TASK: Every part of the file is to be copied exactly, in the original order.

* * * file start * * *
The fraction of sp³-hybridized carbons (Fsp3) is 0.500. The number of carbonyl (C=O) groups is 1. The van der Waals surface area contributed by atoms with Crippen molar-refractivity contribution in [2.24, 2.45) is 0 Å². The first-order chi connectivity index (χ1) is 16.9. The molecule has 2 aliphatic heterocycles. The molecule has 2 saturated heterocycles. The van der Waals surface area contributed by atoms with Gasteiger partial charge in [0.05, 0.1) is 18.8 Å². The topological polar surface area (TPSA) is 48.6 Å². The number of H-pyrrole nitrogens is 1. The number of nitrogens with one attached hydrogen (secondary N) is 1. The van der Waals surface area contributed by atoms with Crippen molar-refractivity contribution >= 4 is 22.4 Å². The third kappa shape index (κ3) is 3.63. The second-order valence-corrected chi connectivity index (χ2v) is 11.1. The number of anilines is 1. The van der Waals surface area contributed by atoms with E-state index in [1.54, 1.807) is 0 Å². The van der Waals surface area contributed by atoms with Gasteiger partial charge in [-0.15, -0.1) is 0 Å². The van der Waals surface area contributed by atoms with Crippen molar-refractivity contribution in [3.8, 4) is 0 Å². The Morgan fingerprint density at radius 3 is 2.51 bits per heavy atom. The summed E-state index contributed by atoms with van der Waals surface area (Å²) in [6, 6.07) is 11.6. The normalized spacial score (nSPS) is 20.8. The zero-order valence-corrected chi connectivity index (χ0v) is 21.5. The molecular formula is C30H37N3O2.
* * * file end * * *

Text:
The fraction of sp³-hybridized carbons (Fsp3) is 0.500. The number of carbonyl (C=O) groups is 1. The van der Waals surface area contributed by atoms with Crippen molar-refractivity contribution in [2.24, 2.45) is 0 Å². The first-order chi connectivity index (χ1) is 16.9. The molecule has 2 aliphatic heterocycles. The molecule has 2 saturated heterocycles. The van der Waals surface area contributed by atoms with Gasteiger partial charge in [0.05, 0.1) is 18.8 Å². The topological polar surface area (TPSA) is 48.6 Å². The number of H-pyrrole nitrogens is 1. The number of nitrogens with one attached hydrogen (secondary N) is 1. The van der Waals surface area contributed by atoms with Crippen molar-refractivity contribution >= 4 is 22.4 Å². The third kappa shape index (κ3) is 3.63. The second-order valence-corrected chi connectivity index (χ2v) is 11.1. The number of anilines is 1. The van der Waals surface area contributed by atoms with E-state index in [1.54, 1.807) is 0 Å². The van der Waals surface area contributed by atoms with Gasteiger partial charge in [-0.15, -0.1) is 0 Å². The van der Waals surface area contributed by atoms with Crippen molar-refractivity contribution in [3.8, 4) is 0 Å². The Morgan fingerprint density at radius 3 is 2.51 bits per heavy atom. The summed E-state index contributed by atoms with van der Waals surface area (Å²) in [6, 6.07) is 11.6. The normalized spacial score (nSPS) is 20.8. The zero-order valence-corrected chi connectivity index (χ0v) is 21.5. The molecular formula is C30H37N3O2.